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Can anyone help me to identify what the subject, nouns, and verbs are in this sentence?

Recognizing and pursuing only your interests results in a selfish, collapsing world order.

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Recognizing and pursuing only your interests results in a selfish, collapsing world order.

At the most basic level, this sentence has a very simple structure:

[Subject] [verbs] [object].

But the subject, verb, and object are each composed of multiple words, which makes it rather tricky!

Let's start with the verb. The sentence is in the present tense, so we can tell that the verb is the one in the middle with an s on the end of it: results. In fact it is the prepositional verb results in.

The object is the thing that comes after the verb: an order. This object, which is of course a noun, has an adjective attached: a world order. And this compound noun "world order" is itself modified by two additional adjectives to form the complete noun phrase: a selfish, collapsing world order.

The only thing left in the sentence is the subject, and this subject is especially complicated. The subject must be a noun, and in this case the subject is two nouns taken together: recognizing and pursuing. These are gerunds. A gerund is a thing that describes an action; of course usually we call that kind of word a "verb," but a gerund is a verb that is used as a noun to refer to the action in general instead of referring to a specific instance of that action happening. For this reason gerunds are sometimes called verbal nouns.

As it happens, the verbs that form the base of these gerunds—to recognize and to pursue—are both transitive verbs. Therefore we need an object that will belong to the two verbal nouns: interests. This noun is modified by an adjective: your interests. And just like in the main object, the compound noun is modified yet again: only your interests.

So we have a very simple sentence made up of pretty complex parts:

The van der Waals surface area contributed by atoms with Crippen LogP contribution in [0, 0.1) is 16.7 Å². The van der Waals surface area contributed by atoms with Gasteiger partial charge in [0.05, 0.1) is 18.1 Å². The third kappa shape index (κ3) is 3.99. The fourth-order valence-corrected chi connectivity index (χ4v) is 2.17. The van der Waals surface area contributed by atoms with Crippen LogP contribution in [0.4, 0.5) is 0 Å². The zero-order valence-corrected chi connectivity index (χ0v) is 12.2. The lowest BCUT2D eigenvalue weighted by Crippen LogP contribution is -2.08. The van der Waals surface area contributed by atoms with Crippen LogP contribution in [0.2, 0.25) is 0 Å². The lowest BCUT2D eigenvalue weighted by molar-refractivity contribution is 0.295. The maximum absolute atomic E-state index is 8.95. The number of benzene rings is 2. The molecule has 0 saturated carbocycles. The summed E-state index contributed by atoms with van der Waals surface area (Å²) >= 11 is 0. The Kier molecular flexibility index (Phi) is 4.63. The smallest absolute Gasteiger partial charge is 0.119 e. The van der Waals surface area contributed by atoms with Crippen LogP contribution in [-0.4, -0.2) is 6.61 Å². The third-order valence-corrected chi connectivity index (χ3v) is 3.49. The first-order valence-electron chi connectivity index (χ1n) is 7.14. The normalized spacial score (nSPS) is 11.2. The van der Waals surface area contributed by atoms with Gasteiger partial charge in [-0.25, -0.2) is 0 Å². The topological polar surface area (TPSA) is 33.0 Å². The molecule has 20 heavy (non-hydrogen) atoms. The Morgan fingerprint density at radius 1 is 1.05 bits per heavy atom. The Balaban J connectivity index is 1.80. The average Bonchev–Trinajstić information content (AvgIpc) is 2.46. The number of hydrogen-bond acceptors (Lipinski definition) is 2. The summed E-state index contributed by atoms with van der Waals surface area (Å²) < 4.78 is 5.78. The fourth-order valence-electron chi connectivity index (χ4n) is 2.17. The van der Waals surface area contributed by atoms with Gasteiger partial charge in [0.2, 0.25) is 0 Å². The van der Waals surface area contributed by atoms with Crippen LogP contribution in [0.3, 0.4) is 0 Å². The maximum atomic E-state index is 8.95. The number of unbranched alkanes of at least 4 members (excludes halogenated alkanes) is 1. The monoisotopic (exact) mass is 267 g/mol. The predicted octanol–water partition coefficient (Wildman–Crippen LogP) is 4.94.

• Subject: Recognizing and pursuing only your interests
  • Verb: results in
  • Object: a selfish, collapsing world order.
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  • Thank you so much. This has been very informative. Commented Jul 21, 2021 at 0:14
  • Nicely done! I think one other thing that makes this sentence especially tricky for the learner is that results can be either a noun or a verb!
    – stangdon
    Commented Jul 21, 2021 at 0:23
  • Randomhead, I find multiple issues with this answer. First you should have made a distinction between a function and category, rather you mixed it up. Verb though sometimes used for both function and category, it is better to use Predicator for the function the verb does here. The word "world" is never an adjective, rather it is a noun used as an attributive modifier of the head in Noun Phrase structure. It is not always correct that a subject has to have a Noun Phrase. In here recognising and persuing are not noun, they are actually a verb. Commented Jul 21, 2021 at 2:28
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    @Man_From_India You're wrong or unhelpful on every point. Please either try harder, or don't try so hard. You use the words "function" and "category" that don't appear in the question. What do you mean? I don't know what a "Predicator" is, so probably Kristin doesn't either. The word "world" is an adjective Merriam-Webster. An expression like "attributive modifier of the head noun in Noun Phrase structure" is a useless thing to say to a student. "Adjective" is a much nicer thing to say, even if it were a mere compound noun. Gerunds are nouns.
    – gotube
    Commented Jul 21, 2021 at 2:47
  • And here the subject is realised by a non finite clause. Commented Jul 21, 2021 at 2:47

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